The University of Southampton
Engineering and the Environment

Major honour for Professor Tim Leighton

Published: 20 July 2012

Tim Leighton, Professor of Ultrasonics and Underwater Acoustics at the University of Southampton’s Institute of Sound and Vibration Research, has been elected to a Fellowship of the Royal Academy of Engineering. He is also Associate Dean (Research) in Southampton’s Faculty of Engineering and the Environment.

"I am honoured and delighted to receive this honour," he says. "This reflects the excellent support for Engineering (across two Faculties) at Southampton, which hosts the largest number of Engineering Academics of any UK University. Our vigorous research activity is matched by a thriving enterprise culture to transfer that research into industry, healthcare, Government policy etc."

The Royal Academy of Engineering is the UK National Academy of Engineering, bringing together the UK's most distinguished and prestigious engineers, interfacing with and advising Government, industry, and academia.  

In his career, Tim has succeeded in asking unorthodox questions and following them through to real engineering impact.  In the latest example, the Royal Society has placed a video interview called ‘Do dolphins think nonlinearly' based on a recent academic paper on its website.  This unusual question has led to the development of a sonar system which a major UK manufacturer has stated as being ‘a top priority'. This, like many of his projects, was undertaken in collaboration with Tim's friend and colleague Professor Paul White of ISVR.

Tim's work on extraterrestrial sound led to a device, licensed to planetarium, which simulates the sounds of other worlds and allows planetarium presenters to speak with the voice they would have on Venus (were they to survive), when they tell the audience about the planet.

In 2011 he shared the £250,000 Royal Society Brian Mercer Award for Innovation with his friend and colleague Dr Peter Birkin of Chemistry, for ultrasonic cleaning technology which is now licensed to several users and manufacturers in the UK and abroad. Several hundred patients have now benefitted from use of a kidney stone sensor which he (as Principal Investigator) developed in collaboration with Guys and St Thomas' Health Trust and Precision Acoustics Ltd. The device won the 'Medical & Healthcare' award by 'The Engineer' (founded 1856).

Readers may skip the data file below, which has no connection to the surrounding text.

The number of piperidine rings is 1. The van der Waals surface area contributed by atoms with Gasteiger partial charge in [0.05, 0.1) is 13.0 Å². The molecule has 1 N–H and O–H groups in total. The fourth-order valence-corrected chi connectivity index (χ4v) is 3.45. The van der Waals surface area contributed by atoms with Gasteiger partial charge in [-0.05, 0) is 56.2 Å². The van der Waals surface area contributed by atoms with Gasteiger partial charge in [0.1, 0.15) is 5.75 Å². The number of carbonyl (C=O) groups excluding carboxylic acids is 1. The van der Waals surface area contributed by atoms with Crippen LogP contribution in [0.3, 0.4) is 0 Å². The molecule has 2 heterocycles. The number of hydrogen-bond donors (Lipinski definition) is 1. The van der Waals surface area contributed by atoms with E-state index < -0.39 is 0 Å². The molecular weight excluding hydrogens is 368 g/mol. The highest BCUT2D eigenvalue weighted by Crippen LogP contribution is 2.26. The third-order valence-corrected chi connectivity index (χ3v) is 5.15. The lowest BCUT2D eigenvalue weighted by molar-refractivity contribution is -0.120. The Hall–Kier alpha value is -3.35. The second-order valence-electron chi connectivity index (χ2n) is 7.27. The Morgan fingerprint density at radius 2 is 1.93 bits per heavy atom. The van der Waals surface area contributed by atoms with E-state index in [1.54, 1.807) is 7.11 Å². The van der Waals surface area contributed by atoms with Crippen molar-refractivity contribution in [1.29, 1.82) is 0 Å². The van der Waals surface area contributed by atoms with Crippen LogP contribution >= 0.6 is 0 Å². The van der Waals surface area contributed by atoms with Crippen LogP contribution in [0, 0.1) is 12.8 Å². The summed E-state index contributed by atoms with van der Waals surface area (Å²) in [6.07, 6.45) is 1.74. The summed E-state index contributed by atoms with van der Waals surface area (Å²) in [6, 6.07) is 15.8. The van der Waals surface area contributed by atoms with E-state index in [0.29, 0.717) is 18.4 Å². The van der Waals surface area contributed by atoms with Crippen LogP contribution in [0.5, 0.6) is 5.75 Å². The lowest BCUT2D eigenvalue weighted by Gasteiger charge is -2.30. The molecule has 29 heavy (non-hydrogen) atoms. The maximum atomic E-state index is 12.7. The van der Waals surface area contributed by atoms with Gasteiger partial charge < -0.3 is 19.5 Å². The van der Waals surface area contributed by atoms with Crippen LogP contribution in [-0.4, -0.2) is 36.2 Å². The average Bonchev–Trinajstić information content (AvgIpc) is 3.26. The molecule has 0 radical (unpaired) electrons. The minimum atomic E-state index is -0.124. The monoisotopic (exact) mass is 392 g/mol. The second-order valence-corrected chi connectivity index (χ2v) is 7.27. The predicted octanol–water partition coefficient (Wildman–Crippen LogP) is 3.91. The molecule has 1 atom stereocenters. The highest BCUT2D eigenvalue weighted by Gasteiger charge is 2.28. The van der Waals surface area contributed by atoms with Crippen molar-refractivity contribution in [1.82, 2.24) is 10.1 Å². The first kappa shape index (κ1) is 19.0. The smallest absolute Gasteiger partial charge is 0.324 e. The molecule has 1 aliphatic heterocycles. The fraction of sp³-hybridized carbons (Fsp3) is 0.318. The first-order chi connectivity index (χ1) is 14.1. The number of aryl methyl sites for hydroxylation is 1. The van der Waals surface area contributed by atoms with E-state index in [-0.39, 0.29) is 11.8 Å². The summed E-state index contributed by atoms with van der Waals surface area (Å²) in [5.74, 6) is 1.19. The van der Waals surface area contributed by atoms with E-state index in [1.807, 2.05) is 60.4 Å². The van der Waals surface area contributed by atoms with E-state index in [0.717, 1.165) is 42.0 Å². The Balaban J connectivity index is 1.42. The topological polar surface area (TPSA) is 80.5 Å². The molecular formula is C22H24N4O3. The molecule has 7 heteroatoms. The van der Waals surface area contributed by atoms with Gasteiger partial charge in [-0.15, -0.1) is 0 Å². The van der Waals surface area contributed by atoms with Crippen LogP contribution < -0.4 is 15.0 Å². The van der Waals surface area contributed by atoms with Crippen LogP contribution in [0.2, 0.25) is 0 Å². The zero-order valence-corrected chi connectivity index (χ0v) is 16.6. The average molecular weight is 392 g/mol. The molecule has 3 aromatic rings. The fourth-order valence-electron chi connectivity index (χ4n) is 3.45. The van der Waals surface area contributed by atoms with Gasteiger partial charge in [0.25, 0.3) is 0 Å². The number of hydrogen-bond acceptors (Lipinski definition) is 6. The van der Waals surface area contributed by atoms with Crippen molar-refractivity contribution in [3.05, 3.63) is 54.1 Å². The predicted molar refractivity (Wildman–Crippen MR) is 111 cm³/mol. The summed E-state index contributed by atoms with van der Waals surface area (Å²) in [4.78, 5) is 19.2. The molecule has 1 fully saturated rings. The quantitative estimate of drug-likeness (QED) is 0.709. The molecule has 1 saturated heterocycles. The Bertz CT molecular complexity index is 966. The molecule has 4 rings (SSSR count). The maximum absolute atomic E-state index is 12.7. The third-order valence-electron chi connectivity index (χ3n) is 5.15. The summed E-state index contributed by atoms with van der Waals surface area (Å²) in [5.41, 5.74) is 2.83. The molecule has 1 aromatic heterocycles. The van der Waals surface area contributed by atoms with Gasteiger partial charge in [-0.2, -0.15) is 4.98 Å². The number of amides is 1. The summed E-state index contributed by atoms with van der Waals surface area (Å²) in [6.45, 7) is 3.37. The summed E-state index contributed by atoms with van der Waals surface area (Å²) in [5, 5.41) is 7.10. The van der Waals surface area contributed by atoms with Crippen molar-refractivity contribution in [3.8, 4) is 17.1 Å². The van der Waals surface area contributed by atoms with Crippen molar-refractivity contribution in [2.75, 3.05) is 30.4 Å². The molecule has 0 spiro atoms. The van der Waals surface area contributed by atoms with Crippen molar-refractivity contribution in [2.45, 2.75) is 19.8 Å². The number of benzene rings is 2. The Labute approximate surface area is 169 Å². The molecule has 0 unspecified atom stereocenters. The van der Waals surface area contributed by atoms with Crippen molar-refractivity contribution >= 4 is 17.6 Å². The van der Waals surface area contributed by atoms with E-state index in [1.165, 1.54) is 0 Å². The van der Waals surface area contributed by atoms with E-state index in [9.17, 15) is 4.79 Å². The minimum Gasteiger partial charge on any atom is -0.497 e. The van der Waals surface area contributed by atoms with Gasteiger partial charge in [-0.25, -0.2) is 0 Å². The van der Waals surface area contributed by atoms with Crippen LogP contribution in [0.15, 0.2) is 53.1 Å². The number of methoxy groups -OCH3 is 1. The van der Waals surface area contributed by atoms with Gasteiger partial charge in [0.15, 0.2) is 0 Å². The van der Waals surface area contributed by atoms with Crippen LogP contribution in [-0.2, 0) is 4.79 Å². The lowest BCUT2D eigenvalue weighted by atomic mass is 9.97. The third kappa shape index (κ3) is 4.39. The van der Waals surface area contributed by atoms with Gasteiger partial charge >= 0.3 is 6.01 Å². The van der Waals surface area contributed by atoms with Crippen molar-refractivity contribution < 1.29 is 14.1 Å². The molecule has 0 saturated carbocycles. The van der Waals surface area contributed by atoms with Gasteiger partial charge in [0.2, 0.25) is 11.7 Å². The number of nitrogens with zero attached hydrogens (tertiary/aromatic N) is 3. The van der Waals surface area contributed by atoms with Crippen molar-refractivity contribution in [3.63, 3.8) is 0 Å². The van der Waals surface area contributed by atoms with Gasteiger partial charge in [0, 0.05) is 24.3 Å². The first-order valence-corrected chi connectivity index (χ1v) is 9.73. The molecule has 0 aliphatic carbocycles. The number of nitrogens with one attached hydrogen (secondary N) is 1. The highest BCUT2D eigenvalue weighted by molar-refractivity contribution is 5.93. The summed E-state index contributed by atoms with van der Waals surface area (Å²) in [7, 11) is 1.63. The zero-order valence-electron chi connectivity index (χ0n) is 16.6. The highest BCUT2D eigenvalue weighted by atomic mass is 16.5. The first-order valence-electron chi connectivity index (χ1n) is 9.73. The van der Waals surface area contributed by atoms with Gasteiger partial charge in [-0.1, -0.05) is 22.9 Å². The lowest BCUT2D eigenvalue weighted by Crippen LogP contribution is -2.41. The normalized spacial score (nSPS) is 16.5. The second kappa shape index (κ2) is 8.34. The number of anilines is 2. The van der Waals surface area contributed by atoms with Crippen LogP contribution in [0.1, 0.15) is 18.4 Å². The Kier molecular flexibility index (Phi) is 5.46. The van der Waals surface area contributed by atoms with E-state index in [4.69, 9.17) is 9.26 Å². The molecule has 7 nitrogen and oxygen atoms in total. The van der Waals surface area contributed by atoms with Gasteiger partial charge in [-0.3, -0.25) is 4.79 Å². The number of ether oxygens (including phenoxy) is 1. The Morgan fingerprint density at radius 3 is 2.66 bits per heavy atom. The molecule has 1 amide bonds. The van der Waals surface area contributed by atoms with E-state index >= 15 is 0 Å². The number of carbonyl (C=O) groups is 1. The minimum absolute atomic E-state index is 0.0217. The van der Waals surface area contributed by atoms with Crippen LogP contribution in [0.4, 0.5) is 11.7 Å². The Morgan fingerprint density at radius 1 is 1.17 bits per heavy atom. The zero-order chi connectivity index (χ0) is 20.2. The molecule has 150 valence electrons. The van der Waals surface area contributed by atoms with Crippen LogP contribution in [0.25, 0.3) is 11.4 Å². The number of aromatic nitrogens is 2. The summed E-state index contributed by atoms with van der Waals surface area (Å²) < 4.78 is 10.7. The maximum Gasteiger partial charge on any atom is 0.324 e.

In other work, almost every child born in the developed world in the last ten years has been scanned under guidelines written by a committee on which he served. His discoveries on whale song are part of the standard repartee of whale tour guides in the USA. Tim's research improved the Ministry of Defence's ability to predict sonar performance in coastal waters such as the Persian Gulf. He developed sensors for the $1.3 billion neutron spallation source at Oak Ridge National Laboratories in the USA. His work on conical bubble collapse led to the development of needle free injection systems of which over a million have been sold, primarily for the migraine drug Sumatriptan which has a current global market of over $1 billion per year.

Tim believes engineering excellence is key to UK success:  "The country needs engineering innovation, rigorously tested and followed through to impact. It is an inescapable fact that on average this process takes ten, twenty or even thirty years (depending on the discipline). That is a long time to keep an idea progressing and to protect intellectual property rights; it is usually perceived as unaffordable unless the winners are accurately identified so that investment is focused on them. The almost impossibility of picking winners has been replaced by criteria based on guarantees of impact in three to five years, which results mostly in restricting sponsorship to safe research that will produce incremental changes to the problems we should have solved ten years ago. We must also strongly support the broader research base that will give us the solutions to the problems we will face in forty years time, that have not even been identified yet."

Tim's work is multidisciplinary - the citation of the Institute of Physics' 2005 Paterson Medal describes him as being ‘an acknowledged world leader in four fields'. Other honours he has won are:  the A B Wood Medal (1994), the Tyndall Medal (2001), and the RWB Stephens Medal (2009) of the Institute of Acoustics. Twice he has been the first recipient of a new international award: the inaugural Early Career Medal and Award of the International Commission for Acoustics in 2004; and in 2001 he was the inaugural recipient of the international Medwin Prize for Acoustical Oceanography, awarded by the Acoustical Society of America. He is a Chartered Physicist, a Chartered Engineer, and has Fellowships of the Acoustical Society of America, the Institute of Acoustics, and the Institute of Physics.

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